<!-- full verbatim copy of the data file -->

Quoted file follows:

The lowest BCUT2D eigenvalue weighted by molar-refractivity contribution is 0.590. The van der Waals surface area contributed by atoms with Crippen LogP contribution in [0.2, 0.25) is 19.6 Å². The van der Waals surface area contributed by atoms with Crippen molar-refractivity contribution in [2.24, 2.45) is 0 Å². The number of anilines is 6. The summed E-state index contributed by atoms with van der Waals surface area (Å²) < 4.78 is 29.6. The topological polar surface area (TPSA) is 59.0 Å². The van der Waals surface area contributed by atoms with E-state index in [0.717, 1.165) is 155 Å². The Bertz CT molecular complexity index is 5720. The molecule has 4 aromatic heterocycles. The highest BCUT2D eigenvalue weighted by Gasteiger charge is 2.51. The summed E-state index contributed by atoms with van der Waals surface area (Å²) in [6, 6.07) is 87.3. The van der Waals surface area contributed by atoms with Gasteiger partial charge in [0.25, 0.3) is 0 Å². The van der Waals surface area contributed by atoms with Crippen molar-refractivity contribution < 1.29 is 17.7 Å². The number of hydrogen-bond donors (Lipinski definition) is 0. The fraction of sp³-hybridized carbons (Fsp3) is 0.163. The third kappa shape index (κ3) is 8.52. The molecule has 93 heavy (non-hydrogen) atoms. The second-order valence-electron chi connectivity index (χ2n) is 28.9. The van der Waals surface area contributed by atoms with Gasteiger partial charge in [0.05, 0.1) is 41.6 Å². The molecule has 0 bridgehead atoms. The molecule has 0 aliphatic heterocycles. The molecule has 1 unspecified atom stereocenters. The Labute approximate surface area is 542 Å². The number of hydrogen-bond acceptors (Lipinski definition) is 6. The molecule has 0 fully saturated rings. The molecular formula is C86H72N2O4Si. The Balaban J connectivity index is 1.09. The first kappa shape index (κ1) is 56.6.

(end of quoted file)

The lowest BCUT2D eigenvalue weighted by molar-refractivity contribution is 0.590. The van der Waals surface area contributed by atoms with Crippen LogP contribution in [0.2, 0.25) is 19.6 Å². The van der Waals surface area contributed by atoms with Crippen molar-refractivity contribution in [2.24, 2.45) is 0 Å². The number of anilines is 6. The summed E-state index contributed by atoms with van der Waals surface area (Å²) < 4.78 is 29.6. The topological polar surface area (TPSA) is 59.0 Å². The van der Waals surface area contributed by atoms with E-state index in [0.717, 1.165) is 155 Å². The Bertz CT molecular complexity index is 5720. The molecule has 4 aromatic heterocycles. The highest BCUT2D eigenvalue weighted by Gasteiger charge is 2.51. The summed E-state index contributed by atoms with van der Waals surface area (Å²) in [6, 6.07) is 87.3. The van der Waals surface area contributed by atoms with Gasteiger partial charge in [0.25, 0.3) is 0 Å². The van der Waals surface area contributed by atoms with Crippen molar-refractivity contribution < 1.29 is 17.7 Å². The number of hydrogen-bond donors (Lipinski definition) is 0. The fraction of sp³-hybridized carbons (Fsp3) is 0.163. The third kappa shape index (κ3) is 8.52. The molecule has 93 heavy (non-hydrogen) atoms. The second-order valence-electron chi connectivity index (χ2n) is 28.9. The van der Waals surface area contributed by atoms with Gasteiger partial charge in [0.05, 0.1) is 41.6 Å². The molecule has 0 bridgehead atoms. The molecule has 0 aliphatic heterocycles. The molecule has 1 unspecified atom stereocenters. The Labute approximate surface area is 542 Å². The number of hydrogen-bond acceptors (Lipinski definition) is 6. The molecule has 0 fully saturated rings. The molecular formula is C86H72N2O4Si. The Balaban J connectivity index is 1.09. The first kappa shape index (κ1) is 56.6.